TITLE

Palliative care provision for people with intellectual disabilities: a questionnaire survey of specialist palliative care professionals

AUTHOR(S)
Tuffrey-Wijne, I.; Whelton, R.; Curtis, L.; Hollins, S.
PUB. DATE
April 2008
SOURCE
Palliative Medicine;Apr2008, Vol. 22 Issue 3, p281
SOURCE TYPE
Academic Journal
DOC. TYPE
Article
ABSTRACT
There is a growing interest in the palliative care needs of people with intellectual disabilities (ID). There are indications that palliative care staff face particular problems providing care to this group, but empirical data about the extent of the problem are lacking. This study aims to gain insight into the current use of palliative care services by people with ID in London, to identify the prevalence and severity of problems faced by palliative care professionals and to identify strategies that will facilitate an improvement in access and delivery of palliative care services to people with ID. A postal questionnaire was developed for this study and returned by 543 professionals working in 53 specialist palliative care services in London (57% response rate). Sixty-seven percent of respondents had supported a patient with ID at some point in their palliative care career. Problems arising from the patient's difficulty in understanding the illness and treatment were reported as the most pertinent. Other prevalent problems included difficulty around communication, assessment and patient fear. Respondents emphasised the need for collaboration with carers and other services. Link worker schemes, training and access to background information were seen as most helpful. The authors conclude that palliative care services appear to be under-used by people with ID. There is a distinct set of problems related to the provision of palliative care for people with ID. Palliative care services should assess the nature and level of their service provision for people with ID. Future research should include epidemiological studies to assess need and include people with ID as informants to evaluate the effectiveness of palliative care provision.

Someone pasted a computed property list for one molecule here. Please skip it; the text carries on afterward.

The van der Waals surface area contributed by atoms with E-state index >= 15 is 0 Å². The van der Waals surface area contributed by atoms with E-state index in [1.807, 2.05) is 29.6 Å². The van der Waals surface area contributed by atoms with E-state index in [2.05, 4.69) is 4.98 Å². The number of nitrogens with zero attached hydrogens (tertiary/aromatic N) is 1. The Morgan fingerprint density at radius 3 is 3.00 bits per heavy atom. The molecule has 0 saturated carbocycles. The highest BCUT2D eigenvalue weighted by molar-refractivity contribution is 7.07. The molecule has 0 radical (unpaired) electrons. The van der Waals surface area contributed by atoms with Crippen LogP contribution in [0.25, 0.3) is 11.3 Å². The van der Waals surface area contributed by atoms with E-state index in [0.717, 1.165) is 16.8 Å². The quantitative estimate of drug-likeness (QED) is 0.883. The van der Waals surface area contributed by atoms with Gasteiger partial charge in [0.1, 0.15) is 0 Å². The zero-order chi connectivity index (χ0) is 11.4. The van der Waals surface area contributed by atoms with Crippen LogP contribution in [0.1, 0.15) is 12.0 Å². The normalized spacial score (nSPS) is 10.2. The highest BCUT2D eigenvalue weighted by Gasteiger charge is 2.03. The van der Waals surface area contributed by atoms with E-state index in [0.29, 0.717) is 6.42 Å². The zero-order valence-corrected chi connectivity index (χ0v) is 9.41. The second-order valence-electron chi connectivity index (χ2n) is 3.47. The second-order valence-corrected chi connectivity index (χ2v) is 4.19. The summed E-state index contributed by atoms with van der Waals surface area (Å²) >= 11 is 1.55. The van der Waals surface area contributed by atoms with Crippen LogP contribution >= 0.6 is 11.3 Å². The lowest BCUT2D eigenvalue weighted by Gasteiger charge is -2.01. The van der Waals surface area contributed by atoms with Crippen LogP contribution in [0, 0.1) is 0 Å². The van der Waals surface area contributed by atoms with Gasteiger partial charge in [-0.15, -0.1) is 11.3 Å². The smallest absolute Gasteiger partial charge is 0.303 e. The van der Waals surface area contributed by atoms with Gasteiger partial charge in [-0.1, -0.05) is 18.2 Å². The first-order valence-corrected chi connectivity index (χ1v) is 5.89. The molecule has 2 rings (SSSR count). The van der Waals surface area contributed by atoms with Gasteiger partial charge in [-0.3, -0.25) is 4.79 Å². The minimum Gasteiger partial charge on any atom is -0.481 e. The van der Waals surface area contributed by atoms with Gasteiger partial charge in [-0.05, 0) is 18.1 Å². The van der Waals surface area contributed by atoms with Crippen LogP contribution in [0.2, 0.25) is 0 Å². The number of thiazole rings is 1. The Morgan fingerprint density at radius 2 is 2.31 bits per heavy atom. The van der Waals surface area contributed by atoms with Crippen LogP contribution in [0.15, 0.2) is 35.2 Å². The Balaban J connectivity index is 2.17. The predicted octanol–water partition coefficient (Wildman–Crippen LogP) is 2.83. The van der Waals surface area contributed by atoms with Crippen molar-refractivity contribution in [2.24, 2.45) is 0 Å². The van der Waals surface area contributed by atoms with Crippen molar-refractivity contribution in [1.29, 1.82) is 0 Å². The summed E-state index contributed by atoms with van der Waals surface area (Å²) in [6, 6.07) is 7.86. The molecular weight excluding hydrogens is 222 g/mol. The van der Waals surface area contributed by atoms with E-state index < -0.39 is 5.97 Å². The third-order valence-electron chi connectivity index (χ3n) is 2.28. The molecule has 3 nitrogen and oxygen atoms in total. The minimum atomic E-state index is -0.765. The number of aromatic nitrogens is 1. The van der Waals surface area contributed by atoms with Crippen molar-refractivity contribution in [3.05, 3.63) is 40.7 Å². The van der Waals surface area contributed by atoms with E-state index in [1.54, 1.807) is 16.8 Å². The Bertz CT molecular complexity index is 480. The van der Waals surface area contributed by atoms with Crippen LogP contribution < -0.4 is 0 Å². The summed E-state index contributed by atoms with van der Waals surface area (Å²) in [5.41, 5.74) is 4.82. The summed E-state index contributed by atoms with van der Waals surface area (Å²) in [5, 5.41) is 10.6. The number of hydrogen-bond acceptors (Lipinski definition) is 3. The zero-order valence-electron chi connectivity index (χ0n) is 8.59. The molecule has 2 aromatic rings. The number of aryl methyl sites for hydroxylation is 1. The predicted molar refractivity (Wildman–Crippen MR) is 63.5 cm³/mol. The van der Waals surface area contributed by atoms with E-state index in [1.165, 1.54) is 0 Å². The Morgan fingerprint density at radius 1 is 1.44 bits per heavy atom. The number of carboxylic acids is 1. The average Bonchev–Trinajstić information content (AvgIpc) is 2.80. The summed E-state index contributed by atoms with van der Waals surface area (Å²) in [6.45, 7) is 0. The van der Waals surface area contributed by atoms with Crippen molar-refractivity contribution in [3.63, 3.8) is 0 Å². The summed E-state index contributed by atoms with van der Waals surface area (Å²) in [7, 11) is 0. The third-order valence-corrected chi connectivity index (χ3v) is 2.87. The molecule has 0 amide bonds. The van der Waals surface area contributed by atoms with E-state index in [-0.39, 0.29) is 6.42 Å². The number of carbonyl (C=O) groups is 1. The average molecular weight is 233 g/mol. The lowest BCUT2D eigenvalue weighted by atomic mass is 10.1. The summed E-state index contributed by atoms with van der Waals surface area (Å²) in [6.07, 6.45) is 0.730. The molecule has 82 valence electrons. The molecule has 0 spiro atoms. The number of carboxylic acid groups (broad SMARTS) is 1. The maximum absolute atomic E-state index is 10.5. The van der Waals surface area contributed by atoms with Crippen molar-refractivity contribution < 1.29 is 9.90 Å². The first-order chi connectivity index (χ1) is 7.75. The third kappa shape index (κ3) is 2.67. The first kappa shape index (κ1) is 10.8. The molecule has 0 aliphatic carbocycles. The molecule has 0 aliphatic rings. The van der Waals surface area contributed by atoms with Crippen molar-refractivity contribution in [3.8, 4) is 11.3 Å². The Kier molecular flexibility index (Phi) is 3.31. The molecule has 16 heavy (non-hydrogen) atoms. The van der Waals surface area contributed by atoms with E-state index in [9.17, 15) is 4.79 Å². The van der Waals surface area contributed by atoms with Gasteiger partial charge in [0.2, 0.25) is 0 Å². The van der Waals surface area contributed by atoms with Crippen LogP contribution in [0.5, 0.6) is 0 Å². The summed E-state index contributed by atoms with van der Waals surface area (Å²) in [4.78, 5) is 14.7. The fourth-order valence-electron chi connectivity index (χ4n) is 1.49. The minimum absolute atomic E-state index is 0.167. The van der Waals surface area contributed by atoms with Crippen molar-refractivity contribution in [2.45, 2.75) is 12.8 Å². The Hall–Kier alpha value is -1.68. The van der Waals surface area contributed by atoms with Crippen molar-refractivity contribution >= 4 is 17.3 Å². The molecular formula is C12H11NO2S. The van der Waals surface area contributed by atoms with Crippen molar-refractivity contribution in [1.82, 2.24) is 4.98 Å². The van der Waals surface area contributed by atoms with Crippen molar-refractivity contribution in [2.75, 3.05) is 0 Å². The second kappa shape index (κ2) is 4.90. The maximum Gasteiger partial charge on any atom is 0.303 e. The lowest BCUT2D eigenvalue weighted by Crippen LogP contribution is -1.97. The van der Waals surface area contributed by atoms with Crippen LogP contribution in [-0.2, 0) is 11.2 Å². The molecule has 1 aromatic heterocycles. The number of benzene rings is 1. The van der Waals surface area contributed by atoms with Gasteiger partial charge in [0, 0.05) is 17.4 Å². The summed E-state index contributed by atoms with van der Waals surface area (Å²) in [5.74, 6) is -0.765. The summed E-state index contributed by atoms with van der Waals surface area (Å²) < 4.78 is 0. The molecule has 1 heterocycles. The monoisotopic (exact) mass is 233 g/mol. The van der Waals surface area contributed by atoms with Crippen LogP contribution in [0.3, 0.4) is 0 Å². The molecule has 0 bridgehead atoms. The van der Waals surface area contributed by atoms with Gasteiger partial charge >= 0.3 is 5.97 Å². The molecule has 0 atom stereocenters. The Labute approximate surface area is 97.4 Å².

ACCESSION #
32855275

 

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